I'm testing a simple MPI program on my desktop (Ubuntu LTS 16.04/ Intel® Core™ i3-6100U CPU @ 2.30GHz × 4/ gcc 4.8.5 /OpenMPI 3.0.0) and mpirun won't let me use all of the cores on my machine (4). When I run:

$ mpirun -n 4 ./test2

I get the following error:

There are not enough slots available in the system to satisfy the 4 slots
that were requested by the application:

Either request fewer slots for your application, or make more slots available
for use.

But if I run with:

$ mpirun -n 2 ./test2

everything works fine.

I've seen from other answers that I can check the number of processors with

cat /proc/cpuinfo | grep processor | wc -l

and this tells me that I have 4 processors. I'm not interested in oversubscribing, I'd just like to be able to use all my processors. Can anyone help?

  • You wrote the same mpirun command twice, can you fix that ? Feb 16, 2018 at 22:48

3 Answers 3


Your processor has 4 hyperthreads but only 2 cores (see the specs here).

By default, Open MPI does not run more than one MPI task per core. You can have Open MPI run up to one MPI task per hyperthread with the following option

mpirun --use-hwthread-cpus ...


The command you mentioned reports the number of hyperthreads.

A better way to figure out the topology of a machine is via the lstopo command from the hwloc package.

MPI tasks are not bound on cores nor threads on OS X, so if you are running on a Mac, the --oversubscribe -np 4 would lead to the same result.


To resolve your problem, you can use the --use-hwthread-cpus command line arguments for mpirun, as already pointed out by Gilles Gouaillardet. In this case, Open MPI will treat the thread provided by hyperthreading as the Open MPI processor. Otherwise, it will treat a CPU core as an Open MPI processor, which is the default behavior. When using --use-hwthread-cpus, it will correctly determine the total number of processors available to you, that is, all processors available on all hosts specified in the Open MPI host file. Therefore, you do not need to specify the "-n" parameter. In addition, when using the --use-hwthread-cpus command line parameter, Open MPI refers to the threads provided by hyperthreading as "hardware threads". With this technique, you will not oversubscribe, and if some Open MPI processor will run on a virtual machine, it will use the correct number of threads assigned to that virtual machine. And if your processor has more than two threads per core, as a Xeon Phi (Knights Mill, Knights Landing, etc.), it will take all four threads per core as an Open MPI processor.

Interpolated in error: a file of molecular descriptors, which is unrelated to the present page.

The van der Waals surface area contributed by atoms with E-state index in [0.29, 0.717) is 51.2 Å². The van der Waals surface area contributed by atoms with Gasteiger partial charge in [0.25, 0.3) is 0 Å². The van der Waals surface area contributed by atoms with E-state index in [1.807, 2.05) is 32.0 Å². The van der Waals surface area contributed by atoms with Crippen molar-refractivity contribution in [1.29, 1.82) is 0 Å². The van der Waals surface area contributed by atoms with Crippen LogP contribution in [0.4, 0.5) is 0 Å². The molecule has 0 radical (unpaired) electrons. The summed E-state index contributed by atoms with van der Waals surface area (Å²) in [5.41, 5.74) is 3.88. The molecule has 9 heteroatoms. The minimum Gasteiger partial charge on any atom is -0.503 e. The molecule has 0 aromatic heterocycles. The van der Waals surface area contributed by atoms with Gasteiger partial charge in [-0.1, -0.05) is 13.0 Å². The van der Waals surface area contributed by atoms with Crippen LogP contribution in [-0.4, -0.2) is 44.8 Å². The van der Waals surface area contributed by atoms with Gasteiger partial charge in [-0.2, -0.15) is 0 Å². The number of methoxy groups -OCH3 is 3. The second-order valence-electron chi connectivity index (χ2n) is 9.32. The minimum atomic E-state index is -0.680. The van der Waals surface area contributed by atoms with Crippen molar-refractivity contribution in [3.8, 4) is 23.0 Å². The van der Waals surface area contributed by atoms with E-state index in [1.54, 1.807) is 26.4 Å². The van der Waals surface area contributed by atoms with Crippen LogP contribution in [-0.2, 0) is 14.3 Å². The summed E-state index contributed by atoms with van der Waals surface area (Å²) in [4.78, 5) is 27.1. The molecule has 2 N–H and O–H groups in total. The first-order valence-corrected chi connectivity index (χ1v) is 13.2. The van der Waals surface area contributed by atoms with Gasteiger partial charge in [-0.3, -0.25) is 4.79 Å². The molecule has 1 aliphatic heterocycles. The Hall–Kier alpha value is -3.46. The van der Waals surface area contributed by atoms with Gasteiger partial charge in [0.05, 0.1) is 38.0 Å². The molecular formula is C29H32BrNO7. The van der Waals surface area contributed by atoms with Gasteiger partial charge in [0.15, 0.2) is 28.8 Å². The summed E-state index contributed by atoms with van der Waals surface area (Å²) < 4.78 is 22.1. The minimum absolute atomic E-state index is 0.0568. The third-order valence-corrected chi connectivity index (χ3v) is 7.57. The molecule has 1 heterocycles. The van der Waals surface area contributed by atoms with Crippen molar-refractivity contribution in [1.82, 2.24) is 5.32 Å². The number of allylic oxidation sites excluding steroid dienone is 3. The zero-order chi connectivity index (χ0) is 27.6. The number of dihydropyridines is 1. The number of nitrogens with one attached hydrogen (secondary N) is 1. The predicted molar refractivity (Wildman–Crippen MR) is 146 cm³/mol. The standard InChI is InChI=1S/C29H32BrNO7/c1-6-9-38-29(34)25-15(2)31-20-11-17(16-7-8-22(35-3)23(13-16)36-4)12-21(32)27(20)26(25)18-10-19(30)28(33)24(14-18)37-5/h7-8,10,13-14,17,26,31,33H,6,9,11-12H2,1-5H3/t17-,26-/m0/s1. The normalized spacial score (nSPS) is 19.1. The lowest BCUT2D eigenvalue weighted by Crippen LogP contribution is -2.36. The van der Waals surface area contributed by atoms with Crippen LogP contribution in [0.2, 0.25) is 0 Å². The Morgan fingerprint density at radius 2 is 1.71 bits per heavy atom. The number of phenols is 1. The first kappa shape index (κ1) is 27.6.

Use $ lscpu the number of cores per socket * number of sockets would give you number of physical cores(the ones that you can use for mpi) where as number of cores per socket * number of sockets * threads per core will give you number of logical cores(the one that you get by using the command $ cat /proc/cpuinfo | grep processor | wc -l)

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